ST. LOUIS, Mo. – Papa John’s is changing the name of the company and the founder is chiming in about the decision. John Schnatter was known as “Papa John” after starting the chain in 1984. The company is now distancing itself from the former CEO and dropping the apostrophe.
The pizza chain, which formerly used the possessive form of “Papa John’s” for its branding and marketing, will now be known as “Papa Johns” for all customer-facing purposes and written references going forward.
Schnatter criticized the NFL for its handling of the national anthem kneeling protests. He later resigned as chairman of the board following controversy over a training exercise he participated in, during which he used the n-word.
This is a statement that Schnatter released on Tuesday evening:
“Today, Papa John’s announced several changes to the brand and store layout. While brands evolve over time to meet market demand, it’s gratifying to see that most of the concepts we developed over 34 years – including high-quality ingredients, customer service, logo colors, slogans, and more – are still supporting the company’s success. I am especially hopeful for the continued success of the franchisees, most of whom I know very well.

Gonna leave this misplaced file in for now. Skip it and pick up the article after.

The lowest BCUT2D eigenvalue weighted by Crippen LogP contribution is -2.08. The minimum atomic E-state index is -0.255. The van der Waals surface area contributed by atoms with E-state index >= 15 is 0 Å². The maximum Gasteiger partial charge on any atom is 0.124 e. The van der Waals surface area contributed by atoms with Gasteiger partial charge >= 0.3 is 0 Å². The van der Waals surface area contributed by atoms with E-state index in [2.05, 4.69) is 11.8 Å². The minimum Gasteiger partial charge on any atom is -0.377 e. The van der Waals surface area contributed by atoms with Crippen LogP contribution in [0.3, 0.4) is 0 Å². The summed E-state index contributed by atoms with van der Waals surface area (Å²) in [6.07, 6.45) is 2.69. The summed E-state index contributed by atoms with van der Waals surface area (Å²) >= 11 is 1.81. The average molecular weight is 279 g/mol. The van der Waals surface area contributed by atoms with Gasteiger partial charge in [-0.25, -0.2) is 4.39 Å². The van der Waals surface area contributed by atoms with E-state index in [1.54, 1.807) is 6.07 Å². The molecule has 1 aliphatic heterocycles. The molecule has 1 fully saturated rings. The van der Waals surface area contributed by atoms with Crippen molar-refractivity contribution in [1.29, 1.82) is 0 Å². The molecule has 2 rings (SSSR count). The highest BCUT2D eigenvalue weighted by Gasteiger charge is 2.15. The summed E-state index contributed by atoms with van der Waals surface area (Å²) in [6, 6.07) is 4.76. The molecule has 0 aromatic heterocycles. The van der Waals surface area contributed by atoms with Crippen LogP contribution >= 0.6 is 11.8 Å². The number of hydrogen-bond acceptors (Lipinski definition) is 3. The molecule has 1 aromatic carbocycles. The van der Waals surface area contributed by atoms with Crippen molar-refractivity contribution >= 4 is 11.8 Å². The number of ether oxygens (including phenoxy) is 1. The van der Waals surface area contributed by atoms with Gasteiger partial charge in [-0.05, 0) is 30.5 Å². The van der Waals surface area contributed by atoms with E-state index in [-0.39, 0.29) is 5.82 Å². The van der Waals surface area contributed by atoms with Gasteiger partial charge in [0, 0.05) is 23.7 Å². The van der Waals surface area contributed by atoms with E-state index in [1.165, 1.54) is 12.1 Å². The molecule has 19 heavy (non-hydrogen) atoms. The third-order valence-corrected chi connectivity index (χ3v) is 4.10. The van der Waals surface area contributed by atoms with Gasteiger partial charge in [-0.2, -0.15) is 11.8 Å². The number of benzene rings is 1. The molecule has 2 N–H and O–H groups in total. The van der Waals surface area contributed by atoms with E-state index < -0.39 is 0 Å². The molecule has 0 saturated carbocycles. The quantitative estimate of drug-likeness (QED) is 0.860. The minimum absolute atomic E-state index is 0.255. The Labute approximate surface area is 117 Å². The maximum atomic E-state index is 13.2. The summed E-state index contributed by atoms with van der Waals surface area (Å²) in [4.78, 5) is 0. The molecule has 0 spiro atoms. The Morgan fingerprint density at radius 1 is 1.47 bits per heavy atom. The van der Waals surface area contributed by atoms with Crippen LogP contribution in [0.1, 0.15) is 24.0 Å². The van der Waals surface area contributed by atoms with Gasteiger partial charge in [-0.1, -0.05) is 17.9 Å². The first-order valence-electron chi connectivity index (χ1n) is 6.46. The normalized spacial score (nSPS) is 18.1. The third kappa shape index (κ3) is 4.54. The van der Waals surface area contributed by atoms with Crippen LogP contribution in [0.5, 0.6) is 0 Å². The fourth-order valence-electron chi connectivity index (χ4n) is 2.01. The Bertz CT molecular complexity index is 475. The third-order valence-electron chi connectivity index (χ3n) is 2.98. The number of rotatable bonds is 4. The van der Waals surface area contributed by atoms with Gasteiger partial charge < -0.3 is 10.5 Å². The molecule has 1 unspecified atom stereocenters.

My criticism of company management over the past three years has rested largely on their refusal to admit they were wrong about the false media narrative about me and my legacy, and their failure to maintain a commitment to the principles on which we built the company brand, including consistent product quality with every single pizza made.
Considering the enduring association of Papa John with the brand, the company’s change to the brand logo today is misplaced. Instead of being obsessed with Papa John and irrelevant changes to the brand logo, the company should become obsessed once again with making quality Papa John’s pizza consistently. Try as they may, they can’t have Papa Johns without Papa John.”John Schnatter
Papa Johns revealed plans for its new identity in a press release issued Tuesday, but did not specifically address the name change or the reasoning behind it. A representative for Papa Johns would only say that removing the apostrophe was “not abnormal” for a longtime brand.